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Game your way into the big game:

The same principles apply to getting last-minute tickets to sporting events, but the game is a little less stressful. “It’s much easier to get a deal on a sporting event—there’s no comparison,” says Lehrman. Because while bands might play a handful of concerts in the same venue or a festival might last just a few days, the Detroit Tigers will have 81 home games. “If you play it right, there’s no reason you can’t go to a game for as little as $3.”

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So do the same thing you did with the Black Keys, but keep in mind a few tips: First, go after single seats, not blocks, because it’ll raise your chances of getting a reseller who’s a stand-up guy just trying to get rid of an extra seat, rather than a professional broker who’s trying to rip you off, according to Lehrman.

And pay attention to the SeatGeek function called Deal Score, which rates every ticket for its “true value” on a scale from one to 100—taking into account factors like angle of view and obstructions— rather than real cost. In general, advises d’Souza, don’t even consider tickets rated below 75. (Unless, of course, you don’t care about nosebleeds or a foul pole directly in your line of view.)

And perhaps most importantly: If you can live with the idea of missing the first pitch, know that SeatGeek allows you to continue browsing for tickets even after the game’s started. Trust us: Tickets in the second inning are cheap.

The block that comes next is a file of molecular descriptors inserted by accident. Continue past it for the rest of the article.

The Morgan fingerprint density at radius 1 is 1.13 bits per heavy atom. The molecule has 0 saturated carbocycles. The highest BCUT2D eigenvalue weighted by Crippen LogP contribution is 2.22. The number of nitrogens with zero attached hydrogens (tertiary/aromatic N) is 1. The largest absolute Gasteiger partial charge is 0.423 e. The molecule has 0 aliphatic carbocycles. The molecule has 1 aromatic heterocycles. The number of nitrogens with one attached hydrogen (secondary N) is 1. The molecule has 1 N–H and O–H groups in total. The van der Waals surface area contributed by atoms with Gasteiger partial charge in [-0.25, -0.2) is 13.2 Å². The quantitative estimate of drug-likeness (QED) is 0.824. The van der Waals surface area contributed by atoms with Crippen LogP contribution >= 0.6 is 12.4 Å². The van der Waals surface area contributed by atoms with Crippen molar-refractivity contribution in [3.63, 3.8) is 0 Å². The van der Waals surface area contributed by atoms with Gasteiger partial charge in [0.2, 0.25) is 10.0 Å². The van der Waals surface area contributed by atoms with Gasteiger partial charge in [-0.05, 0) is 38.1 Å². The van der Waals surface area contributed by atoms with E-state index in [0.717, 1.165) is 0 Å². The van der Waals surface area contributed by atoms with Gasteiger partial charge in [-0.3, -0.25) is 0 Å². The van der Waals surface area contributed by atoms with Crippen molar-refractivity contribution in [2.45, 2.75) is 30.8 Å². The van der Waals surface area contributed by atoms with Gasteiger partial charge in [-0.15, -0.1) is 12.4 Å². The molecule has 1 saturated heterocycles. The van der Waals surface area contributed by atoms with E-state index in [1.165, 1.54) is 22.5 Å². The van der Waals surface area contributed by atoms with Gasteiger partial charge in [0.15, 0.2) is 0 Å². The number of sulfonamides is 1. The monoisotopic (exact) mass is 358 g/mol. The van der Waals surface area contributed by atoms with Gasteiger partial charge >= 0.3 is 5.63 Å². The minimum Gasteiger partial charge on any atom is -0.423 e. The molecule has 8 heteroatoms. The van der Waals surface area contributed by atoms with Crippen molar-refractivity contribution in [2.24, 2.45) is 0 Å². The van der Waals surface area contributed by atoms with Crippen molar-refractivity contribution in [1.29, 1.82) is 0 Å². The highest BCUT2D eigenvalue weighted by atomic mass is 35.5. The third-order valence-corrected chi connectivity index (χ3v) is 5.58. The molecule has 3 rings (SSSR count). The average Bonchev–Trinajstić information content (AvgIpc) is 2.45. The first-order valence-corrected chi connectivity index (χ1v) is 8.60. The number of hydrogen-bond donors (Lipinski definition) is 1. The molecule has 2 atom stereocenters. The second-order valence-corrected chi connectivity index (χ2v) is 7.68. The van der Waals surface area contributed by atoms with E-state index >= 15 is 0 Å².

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Rock next year’s Coachella:

What if you need to buy in advance but still want to score a deal? That’s easy, too. Just think like your mom and delve into the world of discounts and coupons.

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Start with your bank’s website. Citibank, for example, offers deals for Live Nation events. Just bookmark specialoffers.visa.com, dealcenter.americanexpress.com, and priceless.com—all of them offer deals for everything from concerts to NASCAR races.

Also scan the websites for venues and ticket sellers who routinely offer discounts if you do little things like subscribing to a newsletter (that you can immediately unsubscribe to). And be sure to browse the bargain forums couponsherpa.com and retailmenot.com. These sites may look hokey, but they’re very handy, as they aggregate discounts and list coupon codes online.

Finally, before you buy, head over to a coupon-voucher-exchange site, such as cardpool.com, giftcardgranny.com, or junkcard.com. These act as niche marketplaces where people offload unwanted gift cards in exchange for cash. Here you can expect to find Ticketmaster vouchers with discounts of around 10%. But if you miss out, don’t worry. There’s always buying later.

Mark Ellwood is the author of Bargain Fever: How to Shop in a Discounted World.